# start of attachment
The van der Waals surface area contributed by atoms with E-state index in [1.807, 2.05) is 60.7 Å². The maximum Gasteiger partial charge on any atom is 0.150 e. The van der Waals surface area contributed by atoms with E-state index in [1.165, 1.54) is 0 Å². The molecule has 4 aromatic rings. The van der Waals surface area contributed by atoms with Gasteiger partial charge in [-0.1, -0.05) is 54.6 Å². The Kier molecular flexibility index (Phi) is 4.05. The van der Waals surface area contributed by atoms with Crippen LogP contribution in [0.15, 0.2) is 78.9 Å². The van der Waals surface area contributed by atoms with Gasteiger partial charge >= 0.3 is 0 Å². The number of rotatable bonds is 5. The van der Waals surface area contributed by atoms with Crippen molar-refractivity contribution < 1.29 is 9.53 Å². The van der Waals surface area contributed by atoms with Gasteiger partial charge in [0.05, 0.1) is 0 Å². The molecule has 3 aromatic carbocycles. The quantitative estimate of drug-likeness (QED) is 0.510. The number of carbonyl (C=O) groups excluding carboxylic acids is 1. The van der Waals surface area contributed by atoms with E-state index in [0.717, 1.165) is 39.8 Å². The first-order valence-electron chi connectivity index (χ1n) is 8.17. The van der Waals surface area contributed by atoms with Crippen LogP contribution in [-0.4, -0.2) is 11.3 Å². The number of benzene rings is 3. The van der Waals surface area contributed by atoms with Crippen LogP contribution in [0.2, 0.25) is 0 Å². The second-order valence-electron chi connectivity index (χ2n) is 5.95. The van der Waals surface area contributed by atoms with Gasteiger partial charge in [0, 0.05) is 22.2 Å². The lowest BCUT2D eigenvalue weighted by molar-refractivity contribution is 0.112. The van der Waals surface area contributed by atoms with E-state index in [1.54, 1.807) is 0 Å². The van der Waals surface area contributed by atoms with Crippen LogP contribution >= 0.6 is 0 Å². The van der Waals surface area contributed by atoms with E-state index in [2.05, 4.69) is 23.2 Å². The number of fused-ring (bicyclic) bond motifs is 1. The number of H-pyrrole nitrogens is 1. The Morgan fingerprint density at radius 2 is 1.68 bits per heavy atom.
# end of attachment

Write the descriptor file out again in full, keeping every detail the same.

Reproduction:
The van der Waals surface area contributed by atoms with E-state index in [1.807, 2.05) is 60.7 Å². The maximum Gasteiger partial charge on any atom is 0.150 e. The van der Waals surface area contributed by atoms with E-state index in [1.165, 1.54) is 0 Å². The molecule has 4 aromatic rings. The van der Waals surface area contributed by atoms with Gasteiger partial charge in [-0.1, -0.05) is 54.6 Å². The Kier molecular flexibility index (Phi) is 4.05. The van der Waals surface area contributed by atoms with Crippen LogP contribution in [0.15, 0.2) is 78.9 Å². The van der Waals surface area contributed by atoms with Gasteiger partial charge >= 0.3 is 0 Å². The number of rotatable bonds is 5. The van der Waals surface area contributed by atoms with Crippen molar-refractivity contribution < 1.29 is 9.53 Å². The van der Waals surface area contributed by atoms with Gasteiger partial charge in [0.05, 0.1) is 0 Å². The molecule has 3 aromatic carbocycles. The quantitative estimate of drug-likeness (QED) is 0.510. The number of carbonyl (C=O) groups excluding carboxylic acids is 1. The van der Waals surface area contributed by atoms with E-state index in [0.717, 1.165) is 39.8 Å². The first-order valence-electron chi connectivity index (χ1n) is 8.17. The van der Waals surface area contributed by atoms with Crippen LogP contribution in [-0.4, -0.2) is 11.3 Å². The number of benzene rings is 3. The van der Waals surface area contributed by atoms with Crippen LogP contribution in [0.2, 0.25) is 0 Å². The second-order valence-electron chi connectivity index (χ2n) is 5.95. The van der Waals surface area contributed by atoms with Gasteiger partial charge in [0, 0.05) is 22.2 Å². The lowest BCUT2D eigenvalue weighted by molar-refractivity contribution is 0.112. The van der Waals surface area contributed by atoms with E-state index in [1.54, 1.807) is 0 Å². The van der Waals surface area contributed by atoms with Crippen LogP contribution >= 0.6 is 0 Å². The van der Waals surface area contributed by atoms with E-state index in [2.05, 4.69) is 23.2 Å². The number of fused-ring (bicyclic) bond motifs is 1. The number of H-pyrrole nitrogens is 1. The Morgan fingerprint density at radius 2 is 1.68 bits per heavy atom.